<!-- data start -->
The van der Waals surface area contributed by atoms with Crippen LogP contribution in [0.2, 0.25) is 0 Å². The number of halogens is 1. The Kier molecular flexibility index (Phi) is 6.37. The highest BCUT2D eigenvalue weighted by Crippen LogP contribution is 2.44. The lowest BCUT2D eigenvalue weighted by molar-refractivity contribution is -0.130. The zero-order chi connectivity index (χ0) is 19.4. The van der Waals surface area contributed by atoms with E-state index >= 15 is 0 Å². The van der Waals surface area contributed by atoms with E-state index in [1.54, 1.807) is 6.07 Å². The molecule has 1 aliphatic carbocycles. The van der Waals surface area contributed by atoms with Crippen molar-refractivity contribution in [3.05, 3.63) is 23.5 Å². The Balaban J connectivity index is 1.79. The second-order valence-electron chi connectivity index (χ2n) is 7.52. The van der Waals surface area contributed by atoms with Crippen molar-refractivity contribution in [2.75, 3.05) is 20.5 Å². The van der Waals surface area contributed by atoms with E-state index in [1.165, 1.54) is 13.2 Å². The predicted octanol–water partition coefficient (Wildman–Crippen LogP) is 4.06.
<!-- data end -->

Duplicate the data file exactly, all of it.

The van der Waals surface area contributed by atoms with Crippen LogP contribution in [0.2, 0.25) is 0 Å². The number of halogens is 1. The Kier molecular flexibility index (Phi) is 6.37. The highest BCUT2D eigenvalue weighted by Crippen LogP contribution is 2.44. The lowest BCUT2D eigenvalue weighted by molar-refractivity contribution is -0.130. The zero-order chi connectivity index (χ0) is 19.4. The van der Waals surface area contributed by atoms with E-state index >= 15 is 0 Å². The van der Waals surface area contributed by atoms with E-state index in [1.54, 1.807) is 6.07 Å². The molecule has 1 aliphatic carbocycles. The van der Waals surface area contributed by atoms with Crippen molar-refractivity contribution in [3.05, 3.63) is 23.5 Å². The Balaban J connectivity index is 1.79. The second-order valence-electron chi connectivity index (χ2n) is 7.52. The van der Waals surface area contributed by atoms with Crippen molar-refractivity contribution in [2.75, 3.05) is 20.5 Å². The van der Waals surface area contributed by atoms with E-state index in [1.165, 1.54) is 13.2 Å². The predicted octanol–water partition coefficient (Wildman–Crippen LogP) is 4.06.